Apple achieves this consistency and it's the reason for their success.
  • bplewis24 - Monday, February 21, 2011 - link

    Then go with Apple, if that's what you want. You may not be able to conceive the concept that other people may not want what you want, but that doesn't mean it's not possible.

    And if you really believe that is the reason for Apple's success, I feel sorry for you.

  • strikeback03 - Tuesday, February 22, 2011 - link

    I disagree, IMO there need to be substantial differences in the interface design based on the usage model. An interface that works well on a <4" touchscreen is likely not the best option for a desktop using a 24" screen with keyboard and mouse.
  • bplewis24 - Monday, February 21, 2011 - link

    All what devices? Apple makes one device per generational year. This "fragmentation" argument is bunk.

    Would you be happier if blu-ray manufacturers only sold one type of blu-ray machine per year, or do you appreciate the fact that they "fragment" themselves with several models of players at different price points, hardware features and functionality each release cycle?

    Yet when phone manufacturers offer cheaper phones with cheaper hardware and lesser features, it's "fragmentation" that is going to kill off the brand? Hardly. The only thing it does it ruin brand-awareness for mainstream consumers who know nothing about technology and believe that an OS manufacturer is the same as a hardware manufacturer.

    These people thus believe an Android 1.6 device made by Archos is representative of a Android 3.0 device made by HTC with an Nvidia T20 SoC. For those people, maybe Apple is best, as with their ecosystem it's very easy to live in that sheltered bubble.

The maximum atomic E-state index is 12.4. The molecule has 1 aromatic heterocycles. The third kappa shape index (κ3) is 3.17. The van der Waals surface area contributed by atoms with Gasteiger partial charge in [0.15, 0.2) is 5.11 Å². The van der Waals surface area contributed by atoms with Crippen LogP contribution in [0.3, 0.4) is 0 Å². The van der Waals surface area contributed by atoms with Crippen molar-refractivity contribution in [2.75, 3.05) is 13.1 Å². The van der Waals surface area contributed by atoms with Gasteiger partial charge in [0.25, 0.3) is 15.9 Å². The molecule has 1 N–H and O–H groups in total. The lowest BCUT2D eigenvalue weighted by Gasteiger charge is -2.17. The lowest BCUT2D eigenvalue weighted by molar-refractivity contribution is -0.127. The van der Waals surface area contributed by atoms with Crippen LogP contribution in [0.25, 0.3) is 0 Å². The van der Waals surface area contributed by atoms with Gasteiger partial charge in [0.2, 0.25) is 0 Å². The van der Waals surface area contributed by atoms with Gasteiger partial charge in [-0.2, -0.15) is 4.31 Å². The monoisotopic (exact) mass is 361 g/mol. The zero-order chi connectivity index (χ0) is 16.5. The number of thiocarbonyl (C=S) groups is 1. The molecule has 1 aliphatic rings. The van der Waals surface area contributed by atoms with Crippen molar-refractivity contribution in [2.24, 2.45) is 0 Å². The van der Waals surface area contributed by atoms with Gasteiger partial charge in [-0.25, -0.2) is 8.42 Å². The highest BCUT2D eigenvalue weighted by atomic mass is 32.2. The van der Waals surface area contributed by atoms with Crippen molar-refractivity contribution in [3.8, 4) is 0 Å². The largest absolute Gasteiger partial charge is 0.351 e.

• spambonk - Tuesday, February 22, 2011 - link

    You overlook that the whole point is to be different on different devices. Android are for people who can make up their own mind, and not have others do it for them.
  • TareX - Monday, February 21, 2011 - link

    While I think it's "nice" Google is waiting till the end of May to announce Ice Cream, I think there are two features of Honeycomb Android needs to get pronto:

    1) UI HW Acceleration
    2) Multi-language support in the browser

    I mean I can't believe in 2011, Android's browser can't recognize Arabic text, for example.
  • TareX - Monday, February 21, 2011 - link

    How smooth did Flash run in Honeycomb's browser? I realize it hasn't been released for Honeycomb yet (ver 10.2) but you can download it from the market. Doe sit make use of Tegra 2's GPU acceleration?
  • Jumangi - Monday, February 21, 2011 - link

    Apparently the Xoom won't ship with Flash support....but get it 'sometime in the Spring'.
  • Pjotr - Monday, February 21, 2011 - link

    "This is a huge addition as it Again, the UI is extremely clean and should work well on tablets."?
  • Saumitra - Monday, February 21, 2011 - link